So we have just started our third semester, it’s hard to believe we’re already two-thirds through the program! We can already tell this will be a busy semester, another 5-course load plus our upcoming acute psychiatry clinical practice, but working together we will definitely get through it. This wasn’t my first kick at completing an online program, but my previous one was through the Investment Funds Institute of Canada and was only a month or so long. Now that I was facing 23 months of online school, I was feeling overwhelmed.
However, at orientation weekend, we met our tech support team who would be there for us if we needed them, or if something went wrong. We all know with technology, glitches can happen, between our instructors and tech support, minor hiccups have been handled very quickly. Instructors, while not in front of us, are extremely quick to respond to emails and course questions. Within a course question forum, questions are encouraged to be asked in an open environment as others may be having the same problem or concern, and that way everyone gets to see. For more personal questions, emails are always accepted.
For anyone who is concerned about scheduling and figuring out how much work they need to complete on a daily/weekly basis in order to complete the program, it really is an online classroom, topics and readings are laid out on a week by week basis, to guide us through where we should be. From there you just pick the time that best suites when you can study. What helps me on a weekly basis is that I have made it my personal goal to have my initial discussion points posted in the class forum by Tuesday evening. For the rest of the week I continue to absorb my readings and do follow up research, and respond to peer discussions and do any quizzes. This also gives me the weekend as a breather and spend time with my wife and daughter. The work hard play hard mantra can be true here. It is important to make sure you have adequate time for self-care, as that is so important it is also a component for practice from the College of Registered Psychiatric Nurses of BC, in order to prevent compassion fatigue and burnout.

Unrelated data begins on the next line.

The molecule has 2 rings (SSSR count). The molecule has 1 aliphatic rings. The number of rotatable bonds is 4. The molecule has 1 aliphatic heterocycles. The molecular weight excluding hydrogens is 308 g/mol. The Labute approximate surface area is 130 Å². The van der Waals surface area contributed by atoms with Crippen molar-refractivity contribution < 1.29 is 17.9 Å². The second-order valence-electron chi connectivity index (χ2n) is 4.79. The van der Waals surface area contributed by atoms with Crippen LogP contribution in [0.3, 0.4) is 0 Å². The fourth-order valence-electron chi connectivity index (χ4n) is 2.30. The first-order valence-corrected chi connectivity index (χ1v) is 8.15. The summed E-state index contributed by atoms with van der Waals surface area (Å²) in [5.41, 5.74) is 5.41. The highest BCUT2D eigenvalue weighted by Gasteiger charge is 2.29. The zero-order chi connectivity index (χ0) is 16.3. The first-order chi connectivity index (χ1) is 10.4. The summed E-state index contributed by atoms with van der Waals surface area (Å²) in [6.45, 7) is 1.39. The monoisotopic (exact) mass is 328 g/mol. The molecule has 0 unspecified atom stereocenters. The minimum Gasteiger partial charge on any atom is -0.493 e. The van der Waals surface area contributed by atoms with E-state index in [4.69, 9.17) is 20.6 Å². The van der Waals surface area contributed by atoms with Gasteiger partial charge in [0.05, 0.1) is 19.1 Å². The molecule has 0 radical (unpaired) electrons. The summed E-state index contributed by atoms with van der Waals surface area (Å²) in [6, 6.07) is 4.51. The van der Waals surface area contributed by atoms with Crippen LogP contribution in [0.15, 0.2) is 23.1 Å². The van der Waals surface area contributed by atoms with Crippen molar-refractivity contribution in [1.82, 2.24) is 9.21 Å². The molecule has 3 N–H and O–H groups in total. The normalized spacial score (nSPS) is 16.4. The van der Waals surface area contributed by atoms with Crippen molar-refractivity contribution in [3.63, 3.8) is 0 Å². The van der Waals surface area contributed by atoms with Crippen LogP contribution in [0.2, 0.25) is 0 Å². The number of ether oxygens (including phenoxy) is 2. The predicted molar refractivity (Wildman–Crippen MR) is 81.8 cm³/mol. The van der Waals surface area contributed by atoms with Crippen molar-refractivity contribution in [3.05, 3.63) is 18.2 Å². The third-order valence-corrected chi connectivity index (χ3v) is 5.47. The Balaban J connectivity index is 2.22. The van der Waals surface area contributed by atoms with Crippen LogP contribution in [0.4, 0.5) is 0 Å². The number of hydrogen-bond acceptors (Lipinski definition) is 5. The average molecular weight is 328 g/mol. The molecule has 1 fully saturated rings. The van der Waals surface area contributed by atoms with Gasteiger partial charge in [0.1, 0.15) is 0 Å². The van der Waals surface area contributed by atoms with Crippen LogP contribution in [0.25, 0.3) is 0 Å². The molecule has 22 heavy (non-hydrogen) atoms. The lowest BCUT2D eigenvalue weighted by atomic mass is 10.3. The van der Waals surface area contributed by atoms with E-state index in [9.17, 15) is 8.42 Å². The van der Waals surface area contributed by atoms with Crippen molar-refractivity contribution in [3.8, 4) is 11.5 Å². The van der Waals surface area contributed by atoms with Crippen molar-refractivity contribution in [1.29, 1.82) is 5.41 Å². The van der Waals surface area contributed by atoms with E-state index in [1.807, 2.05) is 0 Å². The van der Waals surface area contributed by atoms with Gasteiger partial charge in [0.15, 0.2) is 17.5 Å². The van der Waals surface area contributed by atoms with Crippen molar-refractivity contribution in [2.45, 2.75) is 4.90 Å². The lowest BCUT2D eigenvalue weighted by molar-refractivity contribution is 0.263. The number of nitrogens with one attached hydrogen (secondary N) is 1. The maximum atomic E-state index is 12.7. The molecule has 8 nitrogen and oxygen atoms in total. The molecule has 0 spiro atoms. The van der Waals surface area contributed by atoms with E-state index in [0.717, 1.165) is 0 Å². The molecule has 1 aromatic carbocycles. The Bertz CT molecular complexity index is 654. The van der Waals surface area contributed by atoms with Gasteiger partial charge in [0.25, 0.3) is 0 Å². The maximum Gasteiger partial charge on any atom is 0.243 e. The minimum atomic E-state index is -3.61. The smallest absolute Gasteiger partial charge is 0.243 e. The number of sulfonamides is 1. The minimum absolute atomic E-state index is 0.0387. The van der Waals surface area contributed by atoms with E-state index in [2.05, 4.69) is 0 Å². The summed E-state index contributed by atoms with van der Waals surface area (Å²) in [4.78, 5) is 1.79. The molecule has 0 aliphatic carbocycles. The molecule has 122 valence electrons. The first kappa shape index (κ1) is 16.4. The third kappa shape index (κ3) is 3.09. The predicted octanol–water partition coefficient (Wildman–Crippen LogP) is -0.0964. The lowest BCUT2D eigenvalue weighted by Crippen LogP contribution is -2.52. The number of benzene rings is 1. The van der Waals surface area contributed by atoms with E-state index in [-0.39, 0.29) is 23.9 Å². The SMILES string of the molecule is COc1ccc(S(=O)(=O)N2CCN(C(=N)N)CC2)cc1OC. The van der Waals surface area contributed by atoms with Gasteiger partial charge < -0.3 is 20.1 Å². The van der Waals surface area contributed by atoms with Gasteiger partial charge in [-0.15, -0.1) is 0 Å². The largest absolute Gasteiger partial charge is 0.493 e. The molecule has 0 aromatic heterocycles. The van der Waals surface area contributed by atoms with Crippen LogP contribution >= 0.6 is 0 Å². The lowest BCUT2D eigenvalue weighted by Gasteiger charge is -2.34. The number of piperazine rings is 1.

As we are now into our third semester, another important piece of support that we have been utilizing is leaning on each other. Through various group projects, and our clinical group from semester two, we have developed quite the personal support base for each other, discussing topics offline, bouncing questions and ideas off each other, and pushing each other to do more and better. The fact is, online learning environments can be lonesome, hours in front of a book or computer with little interaction. However, forming little study groups and group message sites with mobile apps such as WhatsApp allows us to stay connected and make our online world a little more cohesive. It’s important to keep in mind that once we graduate, these are people that we could be working with, so it’s important to help one another grow both individually and as a professional, in order to support each other once we hit the ground running.